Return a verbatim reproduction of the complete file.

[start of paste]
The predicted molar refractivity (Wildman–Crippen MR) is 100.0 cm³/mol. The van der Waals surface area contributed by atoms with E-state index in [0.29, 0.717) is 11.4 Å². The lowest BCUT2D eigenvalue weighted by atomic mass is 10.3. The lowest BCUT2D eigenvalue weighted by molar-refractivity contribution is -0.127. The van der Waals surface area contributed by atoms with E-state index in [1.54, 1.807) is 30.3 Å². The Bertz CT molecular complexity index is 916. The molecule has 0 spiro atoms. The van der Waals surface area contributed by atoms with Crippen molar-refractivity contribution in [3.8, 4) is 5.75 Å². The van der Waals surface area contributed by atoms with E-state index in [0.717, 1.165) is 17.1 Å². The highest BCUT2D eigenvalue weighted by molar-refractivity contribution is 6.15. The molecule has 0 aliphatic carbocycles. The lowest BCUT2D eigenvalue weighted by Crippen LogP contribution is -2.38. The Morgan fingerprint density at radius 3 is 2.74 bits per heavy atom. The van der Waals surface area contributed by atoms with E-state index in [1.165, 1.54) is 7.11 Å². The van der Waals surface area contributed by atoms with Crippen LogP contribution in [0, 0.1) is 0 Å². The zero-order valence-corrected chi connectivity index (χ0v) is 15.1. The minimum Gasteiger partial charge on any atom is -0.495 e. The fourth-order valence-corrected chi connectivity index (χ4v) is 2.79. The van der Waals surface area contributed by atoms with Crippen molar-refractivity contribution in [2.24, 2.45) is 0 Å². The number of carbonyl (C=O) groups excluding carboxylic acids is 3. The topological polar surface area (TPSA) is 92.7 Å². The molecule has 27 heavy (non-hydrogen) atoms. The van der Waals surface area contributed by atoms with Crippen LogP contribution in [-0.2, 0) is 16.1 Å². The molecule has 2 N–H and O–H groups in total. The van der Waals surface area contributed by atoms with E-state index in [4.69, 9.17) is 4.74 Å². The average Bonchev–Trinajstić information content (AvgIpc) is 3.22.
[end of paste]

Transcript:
The predicted molar refractivity (Wildman–Crippen MR) is 100.0 cm³/mol. The van der Waals surface area contributed by atoms with E-state index in [0.29, 0.717) is 11.4 Å². The lowest BCUT2D eigenvalue weighted by atomic mass is 10.3. The lowest BCUT2D eigenvalue weighted by molar-refractivity contribution is -0.127. The van der Waals surface area contributed by atoms with E-state index in [1.54, 1.807) is 30.3 Å². The Bertz CT molecular complexity index is 916. The molecule has 0 spiro atoms. The van der Waals surface area contributed by atoms with Crippen molar-refractivity contribution in [3.8, 4) is 5.75 Å². The van der Waals surface area contributed by atoms with E-state index in [0.717, 1.165) is 17.1 Å². The highest BCUT2D eigenvalue weighted by molar-refractivity contribution is 6.15. The molecule has 0 aliphatic carbocycles. The lowest BCUT2D eigenvalue weighted by Crippen LogP contribution is -2.38. The Morgan fingerprint density at radius 3 is 2.74 bits per heavy atom. The van der Waals surface area contributed by atoms with E-state index in [1.165, 1.54) is 7.11 Å². The van der Waals surface area contributed by atoms with Crippen LogP contribution in [0, 0.1) is 0 Å². The zero-order valence-corrected chi connectivity index (χ0v) is 15.1. The minimum Gasteiger partial charge on any atom is -0.495 e. The fourth-order valence-corrected chi connectivity index (χ4v) is 2.79. The van der Waals surface area contributed by atoms with Crippen molar-refractivity contribution in [2.24, 2.45) is 0 Å². The number of carbonyl (C=O) groups excluding carboxylic acids is 3. The topological polar surface area (TPSA) is 92.7 Å². The molecule has 27 heavy (non-hydrogen) atoms. The van der Waals surface area contributed by atoms with Crippen LogP contribution in [-0.2, 0) is 16.1 Å². The molecule has 2 N–H and O–H groups in total. The van der Waals surface area contributed by atoms with E-state index in [4.69, 9.17) is 4.74 Å². The average Bonchev–Trinajstić information content (AvgIpc) is 3.22.